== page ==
I first visited Marseille, now my home, more than 20 years ago. Back then, France’s second city was mostly overlooked, unloved and struggling to shake off its rather unsavoury reputation. I have had a ringside seat for the Mediterranean port’s latest metamorphosis. Today it attracts a record number of visitors who are keen to explore one of France’s most exciting food scenes and soak up its unique multicultural energy.
So what has changed? For one thing, tourism has given the economy a timely boost. But it is also creating tension, with many residents accusing the new arrivals of reshaping the city’s economy for the worse. For some, the proliferation of Airbnb rentals epitomises everything that they dislike about Marseille’s visitor boom. Property prices and rents have soared in recent years, including in low-income quarters.
Activists have launched a campaign demonising valises à roulettes (wheely suitcases), which have become a symbol of the phenomenon. Posters in both French and English regularly appear in downtown neighbourhoods, urging holidaymakers not to use Airbnb. Around the city, there’s graffiti declaring that tourists are not welcome (a similar strategy was adopted in Amsterdam).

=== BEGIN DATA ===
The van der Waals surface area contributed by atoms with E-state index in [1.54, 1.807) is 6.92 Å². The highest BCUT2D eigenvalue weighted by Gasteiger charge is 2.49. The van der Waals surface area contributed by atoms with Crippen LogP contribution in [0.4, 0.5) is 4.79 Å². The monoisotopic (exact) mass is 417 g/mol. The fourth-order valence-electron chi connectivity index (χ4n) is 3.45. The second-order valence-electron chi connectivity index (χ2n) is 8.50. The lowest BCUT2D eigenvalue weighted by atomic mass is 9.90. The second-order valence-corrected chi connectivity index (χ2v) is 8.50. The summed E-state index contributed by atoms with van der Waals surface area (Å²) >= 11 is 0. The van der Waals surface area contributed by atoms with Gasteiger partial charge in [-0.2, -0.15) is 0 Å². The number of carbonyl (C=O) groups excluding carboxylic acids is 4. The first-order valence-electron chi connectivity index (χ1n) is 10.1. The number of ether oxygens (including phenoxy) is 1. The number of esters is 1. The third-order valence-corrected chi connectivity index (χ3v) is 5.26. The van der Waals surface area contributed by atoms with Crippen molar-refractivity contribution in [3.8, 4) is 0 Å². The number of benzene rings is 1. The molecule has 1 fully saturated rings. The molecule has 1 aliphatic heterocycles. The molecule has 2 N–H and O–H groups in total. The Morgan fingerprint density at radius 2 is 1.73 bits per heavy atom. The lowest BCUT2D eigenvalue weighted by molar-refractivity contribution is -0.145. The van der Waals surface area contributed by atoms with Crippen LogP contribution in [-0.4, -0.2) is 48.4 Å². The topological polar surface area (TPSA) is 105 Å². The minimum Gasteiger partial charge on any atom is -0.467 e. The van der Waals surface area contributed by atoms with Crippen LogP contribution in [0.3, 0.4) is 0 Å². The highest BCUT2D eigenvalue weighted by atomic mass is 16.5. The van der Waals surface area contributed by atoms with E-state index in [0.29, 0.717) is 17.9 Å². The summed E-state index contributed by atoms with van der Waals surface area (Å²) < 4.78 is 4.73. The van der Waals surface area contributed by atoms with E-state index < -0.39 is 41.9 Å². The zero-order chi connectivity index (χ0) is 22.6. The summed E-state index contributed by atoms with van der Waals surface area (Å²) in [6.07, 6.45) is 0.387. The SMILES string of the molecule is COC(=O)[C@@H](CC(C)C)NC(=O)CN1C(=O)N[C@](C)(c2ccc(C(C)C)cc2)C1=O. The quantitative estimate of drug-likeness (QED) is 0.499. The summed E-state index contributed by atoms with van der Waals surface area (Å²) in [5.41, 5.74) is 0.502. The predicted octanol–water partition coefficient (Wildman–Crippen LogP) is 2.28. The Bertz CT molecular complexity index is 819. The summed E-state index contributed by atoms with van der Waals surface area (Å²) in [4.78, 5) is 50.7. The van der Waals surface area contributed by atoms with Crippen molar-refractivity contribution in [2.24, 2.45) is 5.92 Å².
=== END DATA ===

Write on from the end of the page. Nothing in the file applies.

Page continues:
This week activists broke into an Airbnb property and spray-painted its interior with slogans denouncing property speculation and “phantom apartments”. Others have targeted short-term rentals by changing locks or filling keyholes with glue. While City Hall is finally stepping in and promising to do more to regulate Airbnb, the debate over how much Marseille should embrace tourism continues.
While many residents – myself included – don’t want their city to be taken over by tourists like Venice, Barcelona or Lisbon, the people of Marseille should realise that the industry in some form is crucial to its upward trajectory. Activists might bemoan the presence of wheely suitcases but few want the city to slip back into the malaise of yesteryear.
Mary Fitzgerald is a Libya specialist and Monocle’s North Africa correspondent. She is based in Marseille.